finish comming off older horn

Discussion in 'Trumpet Discussion' started by lemmon13, Dec 6, 2009.

  1. lemmon13

    lemmon13 New Friend

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    Mar 7, 2009
    alright, so i bought an older bundy for marching from my friend. the horn was his dads when he was in high school but he plays piano so he doesnt need it. i bought it to use during marching band. well during band camp the laquar around the valves started comming off and fast by the end there was almost none left so i stoped useing it and used my good horn for the rest of the seson. now his grandpa was the horn back because he was to start playing (im assuming he played a long time ago) and i feel bad cuz i pretty much ruined the horn and i dont know what to do. is there a cheap way to fix this?:-?
     
  2. HSOtrumpet1

    HSOtrumpet1 Pianissimo User

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    Nov 28, 2008
    Michigan
    You BOUGHT the Bundy. It's yours. You shouldn't have to give it back. But to avoid a broken relationship, the best thing to do is probably this...
    It's obvious the Grandpa was confused. He didn't know about the transaction between you and your friend.
    SO...
    You and your friend BOTH go up to him and explain the misunderstanding about the ownership of the horn.

    Have your friend tell his Grandpa that HE SOLD YOU THE HORN. Then, you tell his Grandpa "I'm really sorry, I didn't know I wasn't supposed to buy that horn. I didn't know you wanted it back. You can have it, if you want it, and I apologize for the laquer. During band camp, it hit some rough weather, but it still plays fine."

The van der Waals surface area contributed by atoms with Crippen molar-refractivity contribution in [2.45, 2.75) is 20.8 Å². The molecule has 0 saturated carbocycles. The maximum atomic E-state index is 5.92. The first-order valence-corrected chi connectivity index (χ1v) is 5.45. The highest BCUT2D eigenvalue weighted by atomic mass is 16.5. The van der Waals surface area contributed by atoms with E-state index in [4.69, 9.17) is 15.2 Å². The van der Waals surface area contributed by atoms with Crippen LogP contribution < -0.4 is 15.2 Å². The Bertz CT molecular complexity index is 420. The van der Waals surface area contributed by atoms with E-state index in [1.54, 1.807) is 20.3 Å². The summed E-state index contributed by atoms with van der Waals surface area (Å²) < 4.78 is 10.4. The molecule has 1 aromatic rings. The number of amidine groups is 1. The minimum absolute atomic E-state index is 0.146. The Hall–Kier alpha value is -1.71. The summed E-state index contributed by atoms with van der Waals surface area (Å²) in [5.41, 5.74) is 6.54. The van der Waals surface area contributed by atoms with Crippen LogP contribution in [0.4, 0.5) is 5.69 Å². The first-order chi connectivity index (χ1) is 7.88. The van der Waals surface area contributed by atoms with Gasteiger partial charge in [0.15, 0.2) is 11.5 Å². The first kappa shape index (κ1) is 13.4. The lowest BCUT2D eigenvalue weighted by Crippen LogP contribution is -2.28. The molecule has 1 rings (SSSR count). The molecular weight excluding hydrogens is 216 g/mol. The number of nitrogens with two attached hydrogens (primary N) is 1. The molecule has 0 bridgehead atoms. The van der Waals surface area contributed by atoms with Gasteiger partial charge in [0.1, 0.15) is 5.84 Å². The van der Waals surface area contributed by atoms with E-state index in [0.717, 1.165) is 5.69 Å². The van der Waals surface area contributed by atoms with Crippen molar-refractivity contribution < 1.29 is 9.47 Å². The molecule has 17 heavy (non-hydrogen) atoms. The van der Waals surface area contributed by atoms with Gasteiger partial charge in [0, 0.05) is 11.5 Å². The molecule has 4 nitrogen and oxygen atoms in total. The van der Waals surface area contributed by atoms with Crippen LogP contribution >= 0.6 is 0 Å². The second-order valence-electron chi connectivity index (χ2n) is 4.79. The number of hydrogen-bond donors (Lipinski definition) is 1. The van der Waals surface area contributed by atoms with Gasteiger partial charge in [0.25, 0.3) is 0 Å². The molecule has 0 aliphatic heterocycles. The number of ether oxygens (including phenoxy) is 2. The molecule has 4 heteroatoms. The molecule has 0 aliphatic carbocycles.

Leave it at that.

    Since you actually did buy it, it is technically still yours, and you are at no fault, but since you already have a better horn, and you're not using this one, why not avoid ill relations?
     
  3. rowuk

    rowuk Moderator Staff Member

    Age:
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    Jun 18, 2006
    Germany
    There is no quick fix for lacquer that has flaked off. A leather valve guard camouflages it and keeps your hand from turning green.

    If your friend sold the horn without permission or knowledge of the grandfather, then it is technically STOLEN. In theory, you have to give the horn back to its rightful owner and in a separate act, try and get your money back. The only way to know for sure is to go with your friend to the grandfather and make sure the truth is told and take whatever comes. If your friend lied, you should not be a part of that!

    You have no responsibility for the lacquer coming off. It is an old horn and if moisture/sweat can get under the finish, it flakes off!
     

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